Not much to say: Terry Pratchett’s Pyramids

In looking back at my previous blog entries, I realized that the last three books I’ve read weren’t exactly, well, good. The Ronin’s Mistress was decent, at best, but it still didn’t quite impress me.

Luckily, I’ve gotten out of that slump- as I’ve been reading some Pratchett. Dude’s been knighted, so you know he’s classy.


Pyramids is a Discworld novel, the whacky fantasy pastiche setting that Pratchett has been writing about for over 30 years now. I’ve read a bunch of Discworld novels in the past (and even reviewed before), so I’m fairly familiar with the setting. Although, for someone new to the series, I wouldn’t really recommend Pyramids as anyone’s first Discworld novel, quite simply because there are other ones in the series that are much, much better.

The book centers around Teppic, the Prince of a small river kingdom who has been trained as an assassin. Of course, this being Pratchett, being an Assassin has more to do with dressing stylishly in black and looking properly dashing instead of killing people (though they do that too, on occasion). Shortly after graduating from Assassin’s school, Teppic is forced to return home when he learns his father has died, making him King of Not-Egypt, and thusly responsible for kingly duties like building his father a pyramid, maintaining the proper rituals, and making sure the sun rises every morning. No pressure. This being Pratchett, things soon spiral out of control, as they’re wont to do. Hijinks ensue.

Now, here’s the thing. Pyramids is a Discworld novel- but it’s also an early Discworld novel, the seventh in the series. For the most part, it’s disconnected from Discworld at large- only a brief time is spent in Ankh Morpork, and none of Pratchett’s recurring characters like Vimes or the Witches or Rincewind make an appearance. Death shows up, at least, but he’s mostly just got a walk-on role out of narrative necessity. And while I haven’t read every Discworld novel, it’s also worth noting that Teppic doesn’t really play a part (or even cameo) in any of the other one’s I’ve read.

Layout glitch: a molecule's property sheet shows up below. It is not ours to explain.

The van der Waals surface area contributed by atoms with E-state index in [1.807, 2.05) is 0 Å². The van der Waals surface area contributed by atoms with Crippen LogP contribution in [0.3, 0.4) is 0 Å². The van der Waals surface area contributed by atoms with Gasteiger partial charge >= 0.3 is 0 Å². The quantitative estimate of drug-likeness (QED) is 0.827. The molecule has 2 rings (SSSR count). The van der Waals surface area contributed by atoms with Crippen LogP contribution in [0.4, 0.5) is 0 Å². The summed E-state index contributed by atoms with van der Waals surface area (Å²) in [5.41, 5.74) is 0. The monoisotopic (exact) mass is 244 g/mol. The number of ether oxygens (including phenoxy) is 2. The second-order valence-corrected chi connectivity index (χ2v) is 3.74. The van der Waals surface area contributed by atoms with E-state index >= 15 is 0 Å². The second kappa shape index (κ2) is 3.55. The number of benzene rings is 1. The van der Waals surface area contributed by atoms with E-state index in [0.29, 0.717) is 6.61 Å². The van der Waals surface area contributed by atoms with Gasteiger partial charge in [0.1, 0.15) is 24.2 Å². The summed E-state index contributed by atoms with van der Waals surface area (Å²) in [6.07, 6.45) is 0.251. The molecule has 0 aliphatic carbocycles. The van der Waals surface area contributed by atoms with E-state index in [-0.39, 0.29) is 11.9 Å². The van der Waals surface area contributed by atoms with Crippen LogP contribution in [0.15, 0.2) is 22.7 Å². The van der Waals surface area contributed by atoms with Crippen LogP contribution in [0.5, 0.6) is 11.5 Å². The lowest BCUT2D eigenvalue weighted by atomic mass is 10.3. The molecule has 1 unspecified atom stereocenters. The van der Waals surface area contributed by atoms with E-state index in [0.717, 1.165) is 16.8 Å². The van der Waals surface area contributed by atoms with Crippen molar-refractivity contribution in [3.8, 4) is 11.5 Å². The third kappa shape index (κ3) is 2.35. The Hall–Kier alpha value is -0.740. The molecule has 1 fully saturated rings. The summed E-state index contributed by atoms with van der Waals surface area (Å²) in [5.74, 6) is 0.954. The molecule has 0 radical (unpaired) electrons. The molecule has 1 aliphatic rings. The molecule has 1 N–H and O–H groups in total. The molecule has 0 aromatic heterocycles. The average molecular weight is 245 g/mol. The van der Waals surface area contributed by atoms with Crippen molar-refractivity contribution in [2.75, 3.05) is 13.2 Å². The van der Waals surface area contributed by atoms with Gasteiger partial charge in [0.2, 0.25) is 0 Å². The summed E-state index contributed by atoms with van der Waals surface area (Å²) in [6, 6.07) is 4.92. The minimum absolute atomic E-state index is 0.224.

Pratchett is one of those authors who gets better and better with each novel he writes- the early Discworld books start off as silly parodies of the typical fantasy tropes, but Pratchett’s later novels have a lot more substance to them. There really aren’t any great and heady truths explored in Pyramids. One could stretch a little, and say Pratchett’s exploring themes about tradition and heritage, and how they can drag a society down…but honestly, Pyramids mostly exists as a joke delivery vehicle.

This being Pratchett, these are very good jokes. Pratchett’s got a great way with words (to put it lightly). For example, one of the book’s major characters is a camel named You Bastard, and this little fact never failed to make me smile whenever You Bastard showed up. Even still, since the jokes (and your plot) hinge on the concept of “building pyramids is a silly thing to do,” they don’t quite resonate as much as a lot of Pratchett’s later work does.

The worst I can really say about Pyramids is that it’s not as good as his other novels. But since this is Pratchett we’re talking about, a mediocre novel of his is still a well crafted, joyous read. Not too much to say about it beyond that. And that, ultimately, is where I kind of hit a snag. Y’see, while it’s a lot of fun to read a good novel, it’s a lot easier to write about a bad one. I guess it’s just up to me to find the balance between.


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